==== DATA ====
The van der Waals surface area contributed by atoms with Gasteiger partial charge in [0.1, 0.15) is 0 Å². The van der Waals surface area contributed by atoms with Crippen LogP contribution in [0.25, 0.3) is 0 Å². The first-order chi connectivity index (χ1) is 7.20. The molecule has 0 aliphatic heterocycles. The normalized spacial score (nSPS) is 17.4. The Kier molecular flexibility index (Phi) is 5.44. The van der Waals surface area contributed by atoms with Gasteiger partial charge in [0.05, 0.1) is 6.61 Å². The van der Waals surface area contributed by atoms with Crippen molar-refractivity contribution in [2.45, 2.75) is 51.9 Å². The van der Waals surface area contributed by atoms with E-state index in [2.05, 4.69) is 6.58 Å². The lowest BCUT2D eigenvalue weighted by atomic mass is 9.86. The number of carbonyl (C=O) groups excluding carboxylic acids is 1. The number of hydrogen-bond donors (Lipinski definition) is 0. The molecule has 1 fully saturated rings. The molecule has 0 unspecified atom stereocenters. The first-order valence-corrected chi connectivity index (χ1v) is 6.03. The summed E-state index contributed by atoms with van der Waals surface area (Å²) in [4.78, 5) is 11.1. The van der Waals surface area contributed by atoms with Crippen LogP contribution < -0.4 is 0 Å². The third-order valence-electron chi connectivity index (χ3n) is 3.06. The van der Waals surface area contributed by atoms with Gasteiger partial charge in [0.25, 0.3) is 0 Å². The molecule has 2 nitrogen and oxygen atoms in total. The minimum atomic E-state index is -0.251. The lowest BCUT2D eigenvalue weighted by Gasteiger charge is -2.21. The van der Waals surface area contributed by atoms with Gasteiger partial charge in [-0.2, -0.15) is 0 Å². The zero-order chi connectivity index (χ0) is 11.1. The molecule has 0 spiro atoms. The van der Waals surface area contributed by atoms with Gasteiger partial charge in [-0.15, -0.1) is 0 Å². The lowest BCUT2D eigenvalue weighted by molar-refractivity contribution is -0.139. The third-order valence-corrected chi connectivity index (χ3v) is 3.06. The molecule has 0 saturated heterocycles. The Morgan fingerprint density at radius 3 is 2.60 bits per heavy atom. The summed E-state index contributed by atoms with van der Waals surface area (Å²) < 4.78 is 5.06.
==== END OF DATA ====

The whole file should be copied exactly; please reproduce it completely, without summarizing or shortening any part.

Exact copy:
The van der Waals surface area contributed by atoms with Gasteiger partial charge in [0.1, 0.15) is 0 Å². The van der Waals surface area contributed by atoms with Crippen LogP contribution in [0.25, 0.3) is 0 Å². The first-order chi connectivity index (χ1) is 7.20. The molecule has 0 aliphatic heterocycles. The normalized spacial score (nSPS) is 17.4. The Kier molecular flexibility index (Phi) is 5.44. The van der Waals surface area contributed by atoms with Gasteiger partial charge in [0.05, 0.1) is 6.61 Å². The van der Waals surface area contributed by atoms with Crippen molar-refractivity contribution in [2.45, 2.75) is 51.9 Å². The van der Waals surface area contributed by atoms with E-state index in [2.05, 4.69) is 6.58 Å². The lowest BCUT2D eigenvalue weighted by atomic mass is 9.86. The number of carbonyl (C=O) groups excluding carboxylic acids is 1. The number of hydrogen-bond donors (Lipinski definition) is 0. The molecule has 1 fully saturated rings. The molecule has 0 unspecified atom stereocenters. The first-order valence-corrected chi connectivity index (χ1v) is 6.03. The summed E-state index contributed by atoms with van der Waals surface area (Å²) in [4.78, 5) is 11.1. The van der Waals surface area contributed by atoms with Crippen LogP contribution < -0.4 is 0 Å². The third-order valence-electron chi connectivity index (χ3n) is 3.06. The van der Waals surface area contributed by atoms with Gasteiger partial charge in [0.25, 0.3) is 0 Å². The molecule has 2 nitrogen and oxygen atoms in total. The minimum atomic E-state index is -0.251. The lowest BCUT2D eigenvalue weighted by Gasteiger charge is -2.21. The van der Waals surface area contributed by atoms with Gasteiger partial charge in [-0.2, -0.15) is 0 Å². The zero-order chi connectivity index (χ0) is 11.1. The molecule has 0 spiro atoms. The van der Waals surface area contributed by atoms with Gasteiger partial charge in [-0.15, -0.1) is 0 Å². The lowest BCUT2D eigenvalue weighted by molar-refractivity contribution is -0.139. The third-order valence-corrected chi connectivity index (χ3v) is 3.06. The molecule has 0 saturated heterocycles. The Morgan fingerprint density at radius 3 is 2.60 bits per heavy atom. The summed E-state index contributed by atoms with van der Waals surface area (Å²) < 4.78 is 5.06.